[Context] | Christmas in Prison, by Kenneth E. Hartman | Harper's Magazine
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Greeting the holidays in an age of mass incarceration

Right after Thanksgiving, red and green decorations start popping up all over the place. The ubiquitous security windows with their diamond-pattern wire reinforcements are suddenly framed in sparkly silver tinsel. It’s 1980, and this is my first Christmas in the joint, in an adult lockup. Everyone who knew me before I entered prison has disowned me. I’m too young to fully grasp what that means.

Tony Huber lives up in the big birdbath cell, so called because it was once a shower room. Back in the Seventies, when the race wars raged hot and bloody, many bodies were discovered in these showers, which were not visible from the guard station. They have since been converted into reward cells, offered to the guys with the most seniority on the wing. Relative to every other cell, the big birdbath is huge, with a tile floor and a window twice or three times the size of the regular ones.

For the holidays, Tony has all of his Christmas cards taped up on his cell wall. There are several dozen, and they’re carefully arrayed, marching from one corner to the next. All the traditional motifs are on display: the Santas and the elves, the trees and the wreaths, the fancy calligraphy with its exaggerated serifs.

The older lifers, now in their forties or fifties and covered in faded tattoos, have similar displays of holiday cheer. Wreaths appear in cell-door windows, handmade Christmas trees are propped up on desks, loud flecks of color are everywhere and stand out against the institutional tans and pale greens. I notice that some of the guards even have candy canes poking from their uniform shirts.

It’s all new to me. On the walls of my cell, I hang nothing. I receive no cards, nor do I send any out. I pass the time reading Nietzsche and sharpening shanks on the concrete floor. Some nights I do a thousand push-ups trying to dissipate the energy; some nights I lie on my bunk confused, overwhelmed by the life I’ve thrown away.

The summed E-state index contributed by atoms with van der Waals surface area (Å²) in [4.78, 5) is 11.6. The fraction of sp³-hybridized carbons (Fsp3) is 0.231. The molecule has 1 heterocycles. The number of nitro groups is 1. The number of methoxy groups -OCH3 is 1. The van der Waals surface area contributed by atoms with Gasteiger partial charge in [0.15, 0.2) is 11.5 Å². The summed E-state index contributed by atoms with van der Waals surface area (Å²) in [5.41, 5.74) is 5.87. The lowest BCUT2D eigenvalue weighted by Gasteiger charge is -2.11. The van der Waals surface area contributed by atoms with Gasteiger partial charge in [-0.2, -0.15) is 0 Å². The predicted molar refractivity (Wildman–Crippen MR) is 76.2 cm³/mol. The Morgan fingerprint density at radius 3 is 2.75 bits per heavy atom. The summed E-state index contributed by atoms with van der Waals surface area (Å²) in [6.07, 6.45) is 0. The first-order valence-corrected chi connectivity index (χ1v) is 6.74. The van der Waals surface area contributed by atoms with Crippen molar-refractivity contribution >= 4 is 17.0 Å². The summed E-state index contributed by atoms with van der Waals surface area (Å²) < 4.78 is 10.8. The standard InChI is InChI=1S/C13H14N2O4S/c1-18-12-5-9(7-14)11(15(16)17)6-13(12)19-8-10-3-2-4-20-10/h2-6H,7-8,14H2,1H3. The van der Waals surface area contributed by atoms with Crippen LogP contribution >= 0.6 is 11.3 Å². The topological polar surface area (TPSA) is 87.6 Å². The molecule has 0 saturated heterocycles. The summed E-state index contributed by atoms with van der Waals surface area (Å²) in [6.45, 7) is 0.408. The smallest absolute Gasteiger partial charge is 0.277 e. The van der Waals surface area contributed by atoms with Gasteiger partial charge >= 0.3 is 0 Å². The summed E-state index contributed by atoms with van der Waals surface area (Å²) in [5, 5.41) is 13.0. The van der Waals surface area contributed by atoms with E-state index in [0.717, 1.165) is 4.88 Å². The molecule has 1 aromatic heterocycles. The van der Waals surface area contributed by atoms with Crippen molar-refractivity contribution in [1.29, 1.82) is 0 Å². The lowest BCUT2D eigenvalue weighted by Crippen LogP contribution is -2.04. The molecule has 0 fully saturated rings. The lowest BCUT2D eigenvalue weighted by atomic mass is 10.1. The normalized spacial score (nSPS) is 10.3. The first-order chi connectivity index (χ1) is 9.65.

At some point during the holidays, amid the oddly disconcerting peals of seasonal cheer, I’m talking with Johnny Romines. He’s twenty-two, only three years my senior and easier to relate to than the dinosaurs with decades strung out behind them. “Next month, I’ve got four down and only a couple left,” he tells me, as if he were relating what’s for dinner or what crummy movie will be flickering on the chow-hall wall next weekend. I think: “Four years in the joint? That’s a long fucking time. I can’t imagine doing that much time.”

My first Christmas in prison, and I’m living in a state of idiotic denial. I’ve been sentenced to life without the possibility of parole — I was among the first to receive such a sentence in California. It’s so new that the prison system doesn’t know what to do with me. For want of a better solution, I got sent to Soledad, a traditional gladiator school designed primarily to inculcate young men into the prison way of thinking, into the prison way of conducting oneself. I readily embrace this bleak and oversimplified lifestyle. I’m ready to become one of the legion of living dead inside the miles and miles of chain link that separate what is in here from what is out there.

But what of all those cards?

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